As educators, how do we get – and keep – students engaged with course content, and excited by the process of learning? Higher education has become increasingly transactional, and the shift to online teaching saw levels of engagement and morale drop as anxiety levels rose, cameras stayed off, and questions from faculty were met with silence. How do we remind students of the transformative potentials of education? To increase engagement, it is important that students feel agency over their educations and become active participants in the learning process. What matters to them should matter to us. Students should be supported to cultivate their own interests and welcomed to share their diverse experiences, perspectives, and abilities. This can occur through horizontal rather than top-down teaching with a strong focus on collaboration, peer-to-peer learning, and faculty facilitating students’ abilities to develop a confident and skillful voice through the implementation of a supportive structure. With a focus on first and fourth year students in a pre-professional program in architecture, this presentation will share experiments in co-authoring syllabi and assignments with students, specification grading and co-assessment methods, and writing projects that guide students through acts of self-reflection that draw upon their personal experiences while analyzing the design standards that are pervasive in the architectural profession. These strategies have proven to help incorporate cultural expectations, welcome a range of voices to the discussion, increase engagement and agency, and develop life skills that transform students into engaged, empathetic, and independent citizens.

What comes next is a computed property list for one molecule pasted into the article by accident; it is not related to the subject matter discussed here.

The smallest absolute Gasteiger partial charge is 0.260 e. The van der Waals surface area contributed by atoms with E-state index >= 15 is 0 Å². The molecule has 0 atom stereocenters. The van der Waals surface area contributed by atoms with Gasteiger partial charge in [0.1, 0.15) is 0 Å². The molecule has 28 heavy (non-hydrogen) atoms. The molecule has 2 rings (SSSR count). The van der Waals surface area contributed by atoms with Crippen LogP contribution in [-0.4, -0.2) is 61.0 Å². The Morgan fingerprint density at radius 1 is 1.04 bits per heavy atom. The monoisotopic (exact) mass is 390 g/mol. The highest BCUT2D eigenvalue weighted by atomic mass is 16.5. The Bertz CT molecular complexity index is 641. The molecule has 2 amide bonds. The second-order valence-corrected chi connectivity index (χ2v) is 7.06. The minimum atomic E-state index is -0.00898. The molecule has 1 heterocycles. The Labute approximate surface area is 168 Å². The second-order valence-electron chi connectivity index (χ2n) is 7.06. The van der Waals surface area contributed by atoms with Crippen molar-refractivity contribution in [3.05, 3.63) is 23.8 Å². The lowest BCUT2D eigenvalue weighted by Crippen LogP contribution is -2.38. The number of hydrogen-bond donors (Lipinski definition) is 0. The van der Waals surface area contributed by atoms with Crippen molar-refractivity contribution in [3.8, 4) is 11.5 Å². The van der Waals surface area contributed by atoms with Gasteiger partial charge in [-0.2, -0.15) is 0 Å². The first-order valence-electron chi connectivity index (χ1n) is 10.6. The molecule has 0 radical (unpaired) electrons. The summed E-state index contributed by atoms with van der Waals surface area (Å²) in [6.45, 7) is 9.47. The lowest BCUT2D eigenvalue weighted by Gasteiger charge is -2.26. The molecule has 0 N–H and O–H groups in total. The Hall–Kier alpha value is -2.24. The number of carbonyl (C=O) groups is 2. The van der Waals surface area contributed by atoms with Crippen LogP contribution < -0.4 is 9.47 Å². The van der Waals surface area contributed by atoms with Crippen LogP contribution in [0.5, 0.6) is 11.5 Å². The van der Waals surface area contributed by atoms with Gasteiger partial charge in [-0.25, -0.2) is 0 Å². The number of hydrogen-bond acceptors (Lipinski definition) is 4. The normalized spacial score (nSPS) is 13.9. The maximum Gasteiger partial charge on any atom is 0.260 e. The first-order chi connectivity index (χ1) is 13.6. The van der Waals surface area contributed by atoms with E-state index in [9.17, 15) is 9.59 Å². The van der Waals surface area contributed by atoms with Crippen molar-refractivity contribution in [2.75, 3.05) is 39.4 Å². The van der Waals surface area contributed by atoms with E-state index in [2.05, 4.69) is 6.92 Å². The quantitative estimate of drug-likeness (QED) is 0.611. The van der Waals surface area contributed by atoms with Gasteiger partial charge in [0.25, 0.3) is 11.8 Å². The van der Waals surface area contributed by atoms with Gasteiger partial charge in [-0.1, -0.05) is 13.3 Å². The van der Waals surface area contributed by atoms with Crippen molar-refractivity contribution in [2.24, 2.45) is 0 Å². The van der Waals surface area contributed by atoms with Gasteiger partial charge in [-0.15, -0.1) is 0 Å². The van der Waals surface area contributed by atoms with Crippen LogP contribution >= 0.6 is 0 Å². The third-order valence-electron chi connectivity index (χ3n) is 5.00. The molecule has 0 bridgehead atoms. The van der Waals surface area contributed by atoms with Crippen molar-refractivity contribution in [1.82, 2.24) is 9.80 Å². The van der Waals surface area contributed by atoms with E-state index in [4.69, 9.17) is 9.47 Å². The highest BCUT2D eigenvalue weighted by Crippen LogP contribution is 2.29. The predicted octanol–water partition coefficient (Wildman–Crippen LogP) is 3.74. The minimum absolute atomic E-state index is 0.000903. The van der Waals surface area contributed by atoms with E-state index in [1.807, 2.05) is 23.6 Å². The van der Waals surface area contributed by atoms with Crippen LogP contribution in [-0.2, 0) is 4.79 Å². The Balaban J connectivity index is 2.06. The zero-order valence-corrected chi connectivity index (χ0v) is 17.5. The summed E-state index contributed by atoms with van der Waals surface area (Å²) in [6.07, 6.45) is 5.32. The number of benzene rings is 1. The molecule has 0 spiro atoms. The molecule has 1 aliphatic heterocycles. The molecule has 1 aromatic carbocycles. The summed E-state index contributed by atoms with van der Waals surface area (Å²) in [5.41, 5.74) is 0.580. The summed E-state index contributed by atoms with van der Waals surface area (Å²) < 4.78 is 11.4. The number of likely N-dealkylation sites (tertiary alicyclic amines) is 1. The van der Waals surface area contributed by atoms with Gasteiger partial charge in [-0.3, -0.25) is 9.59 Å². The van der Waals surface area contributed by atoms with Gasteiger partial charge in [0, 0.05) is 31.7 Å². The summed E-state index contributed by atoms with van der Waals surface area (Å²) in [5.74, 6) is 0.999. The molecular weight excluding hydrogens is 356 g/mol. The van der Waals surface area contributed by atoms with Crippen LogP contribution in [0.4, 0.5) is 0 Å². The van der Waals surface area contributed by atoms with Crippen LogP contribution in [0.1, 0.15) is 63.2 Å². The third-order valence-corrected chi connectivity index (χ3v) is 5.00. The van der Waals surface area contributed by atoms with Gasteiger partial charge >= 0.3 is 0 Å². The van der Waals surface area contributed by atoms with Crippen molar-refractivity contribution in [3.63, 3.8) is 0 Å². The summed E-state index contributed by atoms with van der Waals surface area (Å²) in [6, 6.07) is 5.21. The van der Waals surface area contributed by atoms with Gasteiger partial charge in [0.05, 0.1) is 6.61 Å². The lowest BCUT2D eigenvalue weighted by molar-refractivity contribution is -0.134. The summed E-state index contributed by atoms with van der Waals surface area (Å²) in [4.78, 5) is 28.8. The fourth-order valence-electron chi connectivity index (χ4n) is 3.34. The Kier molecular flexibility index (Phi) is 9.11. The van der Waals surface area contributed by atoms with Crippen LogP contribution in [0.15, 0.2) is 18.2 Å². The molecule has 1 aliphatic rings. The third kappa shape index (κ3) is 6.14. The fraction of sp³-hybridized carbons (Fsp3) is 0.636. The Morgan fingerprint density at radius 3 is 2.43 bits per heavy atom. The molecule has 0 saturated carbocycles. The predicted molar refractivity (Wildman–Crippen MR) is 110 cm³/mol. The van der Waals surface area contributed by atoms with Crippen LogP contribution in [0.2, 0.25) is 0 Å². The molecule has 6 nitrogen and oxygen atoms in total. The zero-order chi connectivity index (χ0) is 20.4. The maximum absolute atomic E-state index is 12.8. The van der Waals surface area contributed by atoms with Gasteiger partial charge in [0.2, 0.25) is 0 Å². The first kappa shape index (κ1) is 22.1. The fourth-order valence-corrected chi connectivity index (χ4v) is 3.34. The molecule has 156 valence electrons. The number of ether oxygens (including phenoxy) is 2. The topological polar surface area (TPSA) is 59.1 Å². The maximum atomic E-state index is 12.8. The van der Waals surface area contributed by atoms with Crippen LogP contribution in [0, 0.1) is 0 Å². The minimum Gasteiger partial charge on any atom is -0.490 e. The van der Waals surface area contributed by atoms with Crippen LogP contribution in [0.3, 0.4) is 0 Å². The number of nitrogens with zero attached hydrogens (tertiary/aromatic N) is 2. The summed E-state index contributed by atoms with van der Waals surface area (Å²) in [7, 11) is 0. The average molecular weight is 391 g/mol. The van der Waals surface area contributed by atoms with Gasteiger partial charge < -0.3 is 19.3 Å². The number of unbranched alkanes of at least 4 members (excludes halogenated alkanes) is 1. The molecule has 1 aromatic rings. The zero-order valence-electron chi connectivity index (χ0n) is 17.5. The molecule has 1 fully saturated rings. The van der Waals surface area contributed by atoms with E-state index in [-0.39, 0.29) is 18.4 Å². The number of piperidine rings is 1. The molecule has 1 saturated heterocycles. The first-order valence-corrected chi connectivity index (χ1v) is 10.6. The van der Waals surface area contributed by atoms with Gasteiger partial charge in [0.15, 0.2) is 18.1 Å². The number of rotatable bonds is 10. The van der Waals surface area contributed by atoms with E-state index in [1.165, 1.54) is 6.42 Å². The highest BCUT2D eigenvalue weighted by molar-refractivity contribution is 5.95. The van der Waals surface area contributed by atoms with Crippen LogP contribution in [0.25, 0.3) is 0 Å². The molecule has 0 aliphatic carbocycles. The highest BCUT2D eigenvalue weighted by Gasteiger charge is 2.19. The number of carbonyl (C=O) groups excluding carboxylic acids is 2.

Fiona Lim Tung is a designer, researcher, and educator. She is currently Assistant Professor, Teaching Stream at the John H. Daniels Faculty of Achitecture, Landscape, and Design at the University of Toronto and a Lecturer at the University of Waterloo School of Architecture. Fiona’s teaching interests include design fundamentals and visual representation. Fiona’s research focuses on drawing as a form of resistance, new agendas in representation, and the potential of architecture to contribute to more equitable futures.